Open main menu

History of Iowa From the Earliest Times to the Beginning of the Twentieth Century/4/Cyrus Bussey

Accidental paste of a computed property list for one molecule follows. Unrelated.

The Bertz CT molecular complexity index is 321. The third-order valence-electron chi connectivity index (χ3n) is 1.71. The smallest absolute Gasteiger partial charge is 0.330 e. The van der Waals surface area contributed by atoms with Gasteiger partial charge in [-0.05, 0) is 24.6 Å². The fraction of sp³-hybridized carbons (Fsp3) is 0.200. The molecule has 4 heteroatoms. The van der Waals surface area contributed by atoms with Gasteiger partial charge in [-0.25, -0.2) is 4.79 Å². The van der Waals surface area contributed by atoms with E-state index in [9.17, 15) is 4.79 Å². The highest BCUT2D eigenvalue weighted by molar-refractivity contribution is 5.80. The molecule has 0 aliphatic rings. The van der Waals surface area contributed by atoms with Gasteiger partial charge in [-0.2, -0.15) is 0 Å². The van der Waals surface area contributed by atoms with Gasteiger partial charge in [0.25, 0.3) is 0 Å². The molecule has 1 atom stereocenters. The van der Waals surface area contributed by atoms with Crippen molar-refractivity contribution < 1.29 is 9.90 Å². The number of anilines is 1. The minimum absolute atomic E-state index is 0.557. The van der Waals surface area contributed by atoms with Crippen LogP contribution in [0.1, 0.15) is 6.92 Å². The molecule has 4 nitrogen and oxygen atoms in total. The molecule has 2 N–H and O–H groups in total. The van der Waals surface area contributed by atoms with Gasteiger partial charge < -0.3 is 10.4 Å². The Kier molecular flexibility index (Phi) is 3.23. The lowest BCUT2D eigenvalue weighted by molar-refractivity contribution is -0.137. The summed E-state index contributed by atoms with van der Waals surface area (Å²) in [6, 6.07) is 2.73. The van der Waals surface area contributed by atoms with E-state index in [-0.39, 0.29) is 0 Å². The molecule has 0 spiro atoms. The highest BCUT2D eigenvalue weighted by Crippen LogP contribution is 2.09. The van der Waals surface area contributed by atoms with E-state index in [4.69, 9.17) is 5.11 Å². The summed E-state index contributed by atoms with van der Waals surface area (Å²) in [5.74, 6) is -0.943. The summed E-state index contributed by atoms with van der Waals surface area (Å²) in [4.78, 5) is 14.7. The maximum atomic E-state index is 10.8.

CYRUS BUSSEY was born October 5, 1833, in Trumbull County, Ohio, and was educated at various places where his father was stationed as a Methodist minister. When eighteen years of age he began the study of medicine. In July, 1855, he removed to Iowa, locating at Bloomfield in Davis County where he opened a store. In 1859 he was nominated by the Democrats of Davis County for State Senator and elected. He was a delegate to the National Democratic Convention in 1860 which met at Baltimore and nominated Stephen A. Douglas for President. At the extra session of the Legislature in May, 1861, called by Governor Kirkwood to place the State on a war footing, Cyrus Bussey was among the Democrats who gave a warm support to the war measures. At the close of the session he helped raise the Third Iowa Cavalry Regiment of which he was commissioned colonel. He was a gallant officer and in 1864 was promoted to Brigadier-General. After the war he located at New Orleans and became President of the Chamber of Commerce. In 1868 he was a delegate to the Republican National Convention which nominated General Grant for President. In 1880 he was again a delegate to the Republican Convention and was one of the famous three hundred six delegates who voted for Grant for a third term. In 1889 General Bussey was appointed by President Harrison Assistant Secretary of the Interior where he served until 1893. General Bussey left the Democratic party early in the Civil War and became a Republican, often taking an active part in the national campaigns as a public speaker.